HELSINKI – China is looking for ways to expand its space exploration capabilities, including a similar-looking vehicle to NASA’s Ingenuity helicopter.
A prototype “Mars surface cruise drone” passed a final acceptance exam on August 20, the National Space Science Center (NSSC) under the aegis of the Chinese Academy of Sciences (CAS) announcement Wednesday.
The rotorcraft was one of three projects in a technology culture program promoted by the NSSC. The vehicle project was led by Bian Chunjiang of NSSC and includes a micro-spectrometer.
The concept could be considered for future Chinese exploration of Mars, but the NSSC has not identified a mission the drone could fly on.
China’s first mission to Mars, Tianwen-1, entered orbit around the Red Planet in February. This feat was followed by a successful landing of the solar-powered Zhurong rover of about 240 kilograms in May. China’s next Mars mission is currently listed as an example of a return mission, launching in launch windows 2028 or 2030.
The Chinese Academy of Launch Vehicle Technology (CALT) presented a study in June on the propulsion needed for the future, long-term crewed expeditions to Mars, including precursor robotic missions. The study identified favorable launch windows, but did not provide any timeline for manned or unmanned missions.
The concept of piloting a craft on Mars has recently been verified by NASA. The Perseverance rover landed on Mars in February, taking the Ingenuity 1.8-kilogram helicopter with it. The vehicle made the first powered flight by a plane to another world in April and carried out its 12th and the most recent flight on August 16, covering a horizontal distance of 450 meters in 169.5 seconds of flight.
NASA is now concept review for larger and more efficient rotorcraft for future missions. The agency will launch in 2027 the Dragonfly drone to Titan, Saturn’s largest moon, arrival in 2034. Dragonfly has been selected as the New Frontiers planetary science mission.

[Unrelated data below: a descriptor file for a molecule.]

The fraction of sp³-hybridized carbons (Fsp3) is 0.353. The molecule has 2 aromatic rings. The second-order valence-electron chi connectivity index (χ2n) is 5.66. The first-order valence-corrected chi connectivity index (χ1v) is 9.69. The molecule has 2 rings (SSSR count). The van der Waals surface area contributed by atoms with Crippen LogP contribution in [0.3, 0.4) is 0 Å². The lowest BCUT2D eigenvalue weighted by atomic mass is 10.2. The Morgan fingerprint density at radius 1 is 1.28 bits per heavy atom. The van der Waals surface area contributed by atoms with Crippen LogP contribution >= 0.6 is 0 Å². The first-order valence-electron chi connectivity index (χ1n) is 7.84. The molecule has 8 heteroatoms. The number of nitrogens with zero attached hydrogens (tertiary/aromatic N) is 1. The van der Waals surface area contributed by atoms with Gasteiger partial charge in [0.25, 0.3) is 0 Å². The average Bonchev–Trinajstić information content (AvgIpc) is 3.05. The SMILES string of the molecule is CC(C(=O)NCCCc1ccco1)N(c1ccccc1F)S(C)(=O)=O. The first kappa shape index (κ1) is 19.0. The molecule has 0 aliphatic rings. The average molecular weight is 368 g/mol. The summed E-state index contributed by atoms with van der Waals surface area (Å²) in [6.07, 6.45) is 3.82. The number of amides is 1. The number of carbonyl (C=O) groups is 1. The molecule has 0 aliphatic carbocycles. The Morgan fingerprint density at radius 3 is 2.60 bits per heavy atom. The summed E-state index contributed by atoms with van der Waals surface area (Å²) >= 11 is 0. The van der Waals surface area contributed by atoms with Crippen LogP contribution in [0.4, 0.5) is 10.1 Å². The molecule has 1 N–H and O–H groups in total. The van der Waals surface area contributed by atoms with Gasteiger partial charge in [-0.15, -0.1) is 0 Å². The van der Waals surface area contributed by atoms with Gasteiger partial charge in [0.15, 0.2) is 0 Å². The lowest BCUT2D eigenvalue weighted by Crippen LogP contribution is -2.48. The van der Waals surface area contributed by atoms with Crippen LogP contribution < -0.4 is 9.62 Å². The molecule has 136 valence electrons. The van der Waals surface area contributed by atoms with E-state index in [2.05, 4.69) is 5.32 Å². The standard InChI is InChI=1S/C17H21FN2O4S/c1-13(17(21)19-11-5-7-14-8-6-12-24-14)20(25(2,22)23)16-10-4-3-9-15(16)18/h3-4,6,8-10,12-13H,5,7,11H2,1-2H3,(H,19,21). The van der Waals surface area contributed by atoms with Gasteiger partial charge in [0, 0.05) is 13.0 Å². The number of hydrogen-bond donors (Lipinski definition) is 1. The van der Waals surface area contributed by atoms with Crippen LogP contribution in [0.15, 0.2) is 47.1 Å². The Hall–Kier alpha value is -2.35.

China’s pursuit of piloting an aircraft in the thin Martian atmosphere is nothing new. A concept for the Qian Xuesen space technology laboratory has been considered for the country’s March 2020 mission. In addition to a rover, the ambitious proposal included three ground penetrators, to be released during the descent, and an aerostat that would operate at an altitude of between 1 and 5 kilometers for a week. The objective would have been to obtain “three-dimensional, multi-layered and multi-source information” in a single landing.
Entities such as the Beijing Institute of Spacecraft System Engineering and the Shenzhen Aerospace DFH HIT Satellite Ltd., both under the Chinese Academy of Space Technologies (CAST), and the University of Beihang have embarked on work on conceptual architectures for the exploration of Mars.
The former is a winged drone, a design chosen over a helicopter due to the challenges of high rotational speed and the demands of an ultralight structure and high efficiency power system posed by the latter. The drone would take off vertically from the surface of Mars before pitching and spreading its wings. The vehicle would have a range of several tens of kilometers, collecting and potentially analyzing atmospheric and surface samples. It would also be able to enter otherwise prohibitive environments such as canyons and craters.
The group also came up with a balloon concept, carrying a captive 2U CubeSat. The system would seek to take atmospheric samples at different altitudes for analysis, while returning high-resolution images and other data.
The Chinese Tianwen-1 mission brought surprises in the form of an ejected space camera and a camera deployed by a rover to allow a joint photo of the rover’s landing pad. With innovative and newly proven concepts already under development, competition for a place on board future Chinese exploration missions is likely to be strong.